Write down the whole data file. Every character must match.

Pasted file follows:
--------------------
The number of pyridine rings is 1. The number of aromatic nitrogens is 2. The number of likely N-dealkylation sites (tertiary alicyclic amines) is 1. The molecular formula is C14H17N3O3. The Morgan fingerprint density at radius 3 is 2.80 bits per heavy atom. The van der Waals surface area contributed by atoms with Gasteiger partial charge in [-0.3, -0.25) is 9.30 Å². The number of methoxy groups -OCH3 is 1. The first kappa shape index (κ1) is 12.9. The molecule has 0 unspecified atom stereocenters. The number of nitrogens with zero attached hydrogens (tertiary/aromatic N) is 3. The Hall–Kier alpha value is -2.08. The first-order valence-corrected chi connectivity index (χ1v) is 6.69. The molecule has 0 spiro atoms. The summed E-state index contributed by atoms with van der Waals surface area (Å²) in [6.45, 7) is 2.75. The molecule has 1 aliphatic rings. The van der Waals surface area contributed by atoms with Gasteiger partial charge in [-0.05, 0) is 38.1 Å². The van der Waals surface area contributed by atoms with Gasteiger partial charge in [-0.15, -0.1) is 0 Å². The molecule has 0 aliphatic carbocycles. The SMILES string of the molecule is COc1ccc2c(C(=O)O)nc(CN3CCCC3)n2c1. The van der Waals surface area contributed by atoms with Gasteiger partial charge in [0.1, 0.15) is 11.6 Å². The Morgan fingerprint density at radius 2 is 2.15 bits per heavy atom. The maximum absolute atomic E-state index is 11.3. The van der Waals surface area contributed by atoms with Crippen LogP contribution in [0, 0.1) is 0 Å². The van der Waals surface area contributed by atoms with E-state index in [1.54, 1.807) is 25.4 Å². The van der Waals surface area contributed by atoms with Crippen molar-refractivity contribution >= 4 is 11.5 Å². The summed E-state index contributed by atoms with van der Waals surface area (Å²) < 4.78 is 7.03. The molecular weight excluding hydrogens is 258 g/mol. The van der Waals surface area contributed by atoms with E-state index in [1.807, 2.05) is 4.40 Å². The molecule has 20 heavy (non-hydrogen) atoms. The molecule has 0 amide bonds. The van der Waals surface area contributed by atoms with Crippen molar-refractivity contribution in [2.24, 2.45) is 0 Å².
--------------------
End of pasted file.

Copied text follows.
The number of pyridine rings is 1. The number of aromatic nitrogens is 2. The number of likely N-dealkylation sites (tertiary alicyclic amines) is 1. The molecular formula is C14H17N3O3. The Morgan fingerprint density at radius 3 is 2.80 bits per heavy atom. The van der Waals surface area contributed by atoms with Gasteiger partial charge in [-0.3, -0.25) is 9.30 Å². The number of methoxy groups -OCH3 is 1. The first kappa shape index (κ1) is 12.9. The molecule has 0 unspecified atom stereocenters. The number of nitrogens with zero attached hydrogens (tertiary/aromatic N) is 3. The Hall–Kier alpha value is -2.08. The first-order valence-corrected chi connectivity index (χ1v) is 6.69. The molecule has 0 spiro atoms. The summed E-state index contributed by atoms with van der Waals surface area (Å²) in [6.45, 7) is 2.75. The molecule has 1 aliphatic rings. The van der Waals surface area contributed by atoms with Gasteiger partial charge in [-0.05, 0) is 38.1 Å². The van der Waals surface area contributed by atoms with Gasteiger partial charge in [-0.15, -0.1) is 0 Å². The molecule has 0 aliphatic carbocycles. The SMILES string of the molecule is COc1ccc2c(C(=O)O)nc(CN3CCCC3)n2c1. The van der Waals surface area contributed by atoms with Gasteiger partial charge in [0.1, 0.15) is 11.6 Å². The Morgan fingerprint density at radius 2 is 2.15 bits per heavy atom. The maximum absolute atomic E-state index is 11.3. The van der Waals surface area contributed by atoms with Crippen LogP contribution in [0, 0.1) is 0 Å². The van der Waals surface area contributed by atoms with E-state index in [1.54, 1.807) is 25.4 Å². The van der Waals surface area contributed by atoms with Crippen molar-refractivity contribution >= 4 is 11.5 Å². The summed E-state index contributed by atoms with van der Waals surface area (Å²) < 4.78 is 7.03. The molecular weight excluding hydrogens is 258 g/mol. The van der Waals surface area contributed by atoms with E-state index in [1.807, 2.05) is 4.40 Å². The molecule has 20 heavy (non-hydrogen) atoms. The molecule has 0 amide bonds. The van der Waals surface area contributed by atoms with Crippen molar-refractivity contribution in [2.24, 2.45) is 0 Å².